While researchers have known for years that there is a link between high blood pressure and Alzheimer’s, this new study shows that medication not only mediates blood pressure but can reduce risk for Alzheimer’s. In a recent Johns Hopkins Medical School study, researchers have found that commonly used blood pressure medications when used later in life can reduce the chance of developing Alzheimer’s disease. People who are prescribed common blood pressure medications, such as potassium-sparing diuretics also known as water pills, are half as likely to get Alzheimer’s later on in life. When a person has high blood pressure, this can damage some of the blood vessels in the brain. This has an effect on the areas of the brain that control functions such as memory and thinking. Potassium-sparing diuretics are not only used to treat high blood pressure, but these medications are also used in treating glaucoma and edema. They have shown that they can reduce the risk of developing Alzheimer’s up to seventy-five (75) percent. While the reason behind why blood pressure medication reduces risk of Alzehimer’s isn’t exactly known, it is believed that it either interferes with the process of developing Alzheimer’s or that managing blood pressure itself has an effect.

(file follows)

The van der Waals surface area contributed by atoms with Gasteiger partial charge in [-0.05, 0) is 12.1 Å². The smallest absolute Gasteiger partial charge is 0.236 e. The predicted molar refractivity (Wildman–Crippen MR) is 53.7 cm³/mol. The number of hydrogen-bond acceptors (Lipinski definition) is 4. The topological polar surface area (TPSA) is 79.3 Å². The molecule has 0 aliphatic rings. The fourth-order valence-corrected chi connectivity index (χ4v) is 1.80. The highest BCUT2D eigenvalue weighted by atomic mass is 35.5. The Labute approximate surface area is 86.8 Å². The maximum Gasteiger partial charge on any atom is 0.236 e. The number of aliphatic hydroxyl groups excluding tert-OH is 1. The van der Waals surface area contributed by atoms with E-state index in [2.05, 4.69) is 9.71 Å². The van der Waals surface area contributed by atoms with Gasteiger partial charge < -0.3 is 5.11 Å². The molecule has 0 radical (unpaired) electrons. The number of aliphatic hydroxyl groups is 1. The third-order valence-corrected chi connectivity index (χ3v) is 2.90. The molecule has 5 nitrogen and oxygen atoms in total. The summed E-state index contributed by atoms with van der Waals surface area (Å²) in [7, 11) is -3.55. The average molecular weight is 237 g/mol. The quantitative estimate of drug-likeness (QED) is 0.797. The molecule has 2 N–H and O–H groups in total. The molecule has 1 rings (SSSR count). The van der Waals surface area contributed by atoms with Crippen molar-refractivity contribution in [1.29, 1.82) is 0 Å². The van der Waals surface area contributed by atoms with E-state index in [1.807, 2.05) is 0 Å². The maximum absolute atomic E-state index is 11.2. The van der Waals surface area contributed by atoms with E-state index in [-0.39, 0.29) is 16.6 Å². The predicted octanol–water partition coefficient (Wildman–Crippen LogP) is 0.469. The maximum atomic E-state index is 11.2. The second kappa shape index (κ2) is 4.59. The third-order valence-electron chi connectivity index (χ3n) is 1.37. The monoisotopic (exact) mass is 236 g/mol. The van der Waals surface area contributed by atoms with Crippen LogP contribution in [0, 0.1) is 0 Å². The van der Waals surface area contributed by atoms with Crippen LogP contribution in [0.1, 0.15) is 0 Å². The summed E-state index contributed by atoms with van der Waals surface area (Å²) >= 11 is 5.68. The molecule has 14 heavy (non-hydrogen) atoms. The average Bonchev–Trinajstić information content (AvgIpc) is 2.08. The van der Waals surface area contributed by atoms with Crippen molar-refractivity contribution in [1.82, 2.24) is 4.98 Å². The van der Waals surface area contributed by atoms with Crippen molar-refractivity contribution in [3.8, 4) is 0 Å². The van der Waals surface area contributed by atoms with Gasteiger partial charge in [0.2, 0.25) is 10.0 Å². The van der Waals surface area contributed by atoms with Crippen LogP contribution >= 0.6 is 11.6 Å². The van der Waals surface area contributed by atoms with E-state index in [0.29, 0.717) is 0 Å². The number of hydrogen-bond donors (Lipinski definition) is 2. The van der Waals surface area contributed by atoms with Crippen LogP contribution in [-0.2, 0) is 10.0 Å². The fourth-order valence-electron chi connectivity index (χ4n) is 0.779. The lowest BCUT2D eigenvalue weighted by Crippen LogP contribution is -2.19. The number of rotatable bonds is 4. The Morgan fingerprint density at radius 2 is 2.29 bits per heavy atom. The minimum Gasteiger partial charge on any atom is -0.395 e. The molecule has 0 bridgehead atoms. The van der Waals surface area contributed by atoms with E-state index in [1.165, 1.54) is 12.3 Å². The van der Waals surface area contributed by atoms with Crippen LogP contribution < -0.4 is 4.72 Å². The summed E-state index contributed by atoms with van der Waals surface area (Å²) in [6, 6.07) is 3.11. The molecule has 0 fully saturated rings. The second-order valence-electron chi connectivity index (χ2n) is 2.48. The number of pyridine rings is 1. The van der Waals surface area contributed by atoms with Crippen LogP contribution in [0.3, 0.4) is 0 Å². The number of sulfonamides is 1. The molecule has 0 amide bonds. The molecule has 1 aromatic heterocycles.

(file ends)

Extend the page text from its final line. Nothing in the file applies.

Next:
If you would like to join Michael’s Marchers, our Alzheimer’s Association walk team, you can sign up here. The 2018 Walk to End Alzheimer’s which is being held on September 29 at Grandscape (Nebraska Furniture Mart) in The Colony, Texas and on October 13 at Dallas City Hall.

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